Thanks to Dean Case and the entire MazdaSpeed team, we viewed the Ayrton Senna documentary last night at the annual MazdaSpeed press gathering. Dean got some serious media there, including representatives of Road & Track magazine, Haymarket (Racer magazine), the Speed Freaks, and many of the area’s most noted free-lancers. The PRI team alone counted around 15 attendees.
“Senna” gets two thumbs up. We don’t ever remember viewing anything in film that resembled racing as we knew it until watching this documentary. It had a way of capturing speed that unnerved the viewer, and brought us close to that knife edge between fast and catastrophe.
Great drivers wring the maximum potential out of a race car, but there are those with the most mysterious of driver talents. They can take a car beyond what anyone thought was capable. Senna was that kind of driver. The movie does a terrific job of bringing the viewer closer to understanding why, but it still remains a mystery, I think. Some have it, and we just don’t know where it comes from or how it’s possible. To re-experience this kind of greatness made for a wonderful 106 minutes, despite the terrible foreknowledge of how it would all end.
We watch Senna screaming joyously in his victory lap when he finally won an F1 race in Brazil at Interlagos. Then, we watch the crew pry him out from the car moments later after he had essentially passed out from the fatigue and pain of forcing the car around the track at a winning pace despite having only sixth gear due to a jammed gearbox. Unbelievable.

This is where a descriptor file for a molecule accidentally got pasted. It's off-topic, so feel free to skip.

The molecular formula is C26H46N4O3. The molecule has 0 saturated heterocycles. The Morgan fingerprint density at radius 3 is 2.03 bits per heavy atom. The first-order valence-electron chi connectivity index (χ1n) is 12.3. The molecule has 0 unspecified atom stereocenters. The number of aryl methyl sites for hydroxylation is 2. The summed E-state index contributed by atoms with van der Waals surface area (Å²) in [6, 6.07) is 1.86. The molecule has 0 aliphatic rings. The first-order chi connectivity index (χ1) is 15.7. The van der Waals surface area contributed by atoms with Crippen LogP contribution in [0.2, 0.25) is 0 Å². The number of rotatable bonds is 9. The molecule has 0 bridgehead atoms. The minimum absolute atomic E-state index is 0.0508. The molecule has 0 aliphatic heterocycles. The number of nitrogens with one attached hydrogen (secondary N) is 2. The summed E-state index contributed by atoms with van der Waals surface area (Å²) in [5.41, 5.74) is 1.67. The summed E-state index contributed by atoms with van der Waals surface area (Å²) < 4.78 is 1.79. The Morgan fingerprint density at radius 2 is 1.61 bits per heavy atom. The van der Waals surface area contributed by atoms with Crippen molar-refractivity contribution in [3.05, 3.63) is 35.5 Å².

(For SoCal readers, the film opens to the public in Orange County on Friday, August 19, at the Edwards Westpark 8 in Irvine.)
Here are some interesting notes from Mazda that we wanted to share:
Mazda remains the most road-raced brand n America. Mazda racecars outnumber the combined efforts of Toyota, Honda and Nissan.
MazdaSpeed has sold over $75,000,000 in motorsports parts since 1991
Mazda has directly supported the 20 drivers who have won a total of 26 awards as part of the MazdaSpeed Motorsports Development Ladder, launched in 2006.
Beginning with the 2011 season, Mazda expanded the MazdaSpeed ladder via a partnership with IndyCar to create the Mazda Road to Indy.
Spec Miata is the largest spec class in the world. The MX-5 Miata is the best selling roadster in history, having recently passed the 900,000 mark.
Mazda remains the only Japanese automaker to have ever scored an overall win at the 24 Hours of Le Mans.
And we’d like to add our own note: There was only one automaker that advertised during the Indy 500 telecast that was not a big part of any race car on the screen (Honda had its engines in the race). That was Mazda. One of the greatest gearhead TV audiences of the year, and Mazda was there to send its message.
For more info on Mazda racing, go to www.mazdamotorsports.com.
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